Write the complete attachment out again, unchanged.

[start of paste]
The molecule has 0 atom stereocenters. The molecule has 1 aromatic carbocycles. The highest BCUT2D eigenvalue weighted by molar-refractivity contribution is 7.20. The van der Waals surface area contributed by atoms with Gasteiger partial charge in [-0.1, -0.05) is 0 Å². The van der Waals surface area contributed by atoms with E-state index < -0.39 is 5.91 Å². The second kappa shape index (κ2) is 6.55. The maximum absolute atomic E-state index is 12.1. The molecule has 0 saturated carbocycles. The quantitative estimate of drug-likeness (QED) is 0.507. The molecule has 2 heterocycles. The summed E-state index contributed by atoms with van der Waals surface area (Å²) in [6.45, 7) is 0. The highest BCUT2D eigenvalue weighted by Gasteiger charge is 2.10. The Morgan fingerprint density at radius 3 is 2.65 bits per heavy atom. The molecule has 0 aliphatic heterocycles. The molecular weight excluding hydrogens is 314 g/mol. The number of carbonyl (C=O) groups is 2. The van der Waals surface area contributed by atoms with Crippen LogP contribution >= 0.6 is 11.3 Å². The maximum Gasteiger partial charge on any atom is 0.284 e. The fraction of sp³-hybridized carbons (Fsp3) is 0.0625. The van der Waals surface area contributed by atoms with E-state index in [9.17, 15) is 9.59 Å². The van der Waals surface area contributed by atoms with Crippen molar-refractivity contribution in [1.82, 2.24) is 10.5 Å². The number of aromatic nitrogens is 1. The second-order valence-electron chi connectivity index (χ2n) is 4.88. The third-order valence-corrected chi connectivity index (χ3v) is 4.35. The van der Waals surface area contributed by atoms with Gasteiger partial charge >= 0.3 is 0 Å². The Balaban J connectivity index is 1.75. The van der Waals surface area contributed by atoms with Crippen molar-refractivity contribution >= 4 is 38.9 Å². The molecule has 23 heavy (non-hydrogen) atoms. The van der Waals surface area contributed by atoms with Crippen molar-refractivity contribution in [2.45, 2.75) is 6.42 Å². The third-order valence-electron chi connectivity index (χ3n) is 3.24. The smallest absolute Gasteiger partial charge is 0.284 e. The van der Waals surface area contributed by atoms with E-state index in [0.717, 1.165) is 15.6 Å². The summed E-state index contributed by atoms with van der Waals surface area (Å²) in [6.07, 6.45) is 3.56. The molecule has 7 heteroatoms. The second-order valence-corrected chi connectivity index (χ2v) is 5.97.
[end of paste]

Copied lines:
The molecule has 0 atom stereocenters. The molecule has 1 aromatic carbocycles. The highest BCUT2D eigenvalue weighted by molar-refractivity contribution is 7.20. The van der Waals surface area contributed by atoms with Gasteiger partial charge in [-0.1, -0.05) is 0 Å². The van der Waals surface area contributed by atoms with E-state index < -0.39 is 5.91 Å². The second kappa shape index (κ2) is 6.55. The maximum absolute atomic E-state index is 12.1. The molecule has 0 saturated carbocycles. The quantitative estimate of drug-likeness (QED) is 0.507. The molecule has 2 heterocycles. The summed E-state index contributed by atoms with van der Waals surface area (Å²) in [6.45, 7) is 0. The highest BCUT2D eigenvalue weighted by Gasteiger charge is 2.10. The Morgan fingerprint density at radius 3 is 2.65 bits per heavy atom. The molecule has 0 aliphatic heterocycles. The molecular weight excluding hydrogens is 314 g/mol. The number of carbonyl (C=O) groups is 2. The van der Waals surface area contributed by atoms with Crippen LogP contribution >= 0.6 is 11.3 Å². The maximum Gasteiger partial charge on any atom is 0.284 e. The fraction of sp³-hybridized carbons (Fsp3) is 0.0625. The van der Waals surface area contributed by atoms with E-state index in [9.17, 15) is 9.59 Å². The van der Waals surface area contributed by atoms with Crippen molar-refractivity contribution in [1.82, 2.24) is 10.5 Å². The number of aromatic nitrogens is 1. The second-order valence-electron chi connectivity index (χ2n) is 4.88. The third-order valence-corrected chi connectivity index (χ3v) is 4.35. The van der Waals surface area contributed by atoms with Gasteiger partial charge >= 0.3 is 0 Å². The Balaban J connectivity index is 1.75. The van der Waals surface area contributed by atoms with Crippen molar-refractivity contribution >= 4 is 38.9 Å². The molecule has 23 heavy (non-hydrogen) atoms. The van der Waals surface area contributed by atoms with Crippen molar-refractivity contribution in [2.45, 2.75) is 6.42 Å². The third-order valence-electron chi connectivity index (χ3n) is 3.24. The smallest absolute Gasteiger partial charge is 0.284 e. The van der Waals surface area contributed by atoms with E-state index in [0.717, 1.165) is 15.6 Å². The summed E-state index contributed by atoms with van der Waals surface area (Å²) in [6.07, 6.45) is 3.56. The molecule has 7 heteroatoms. The second-order valence-corrected chi connectivity index (χ2v) is 5.97.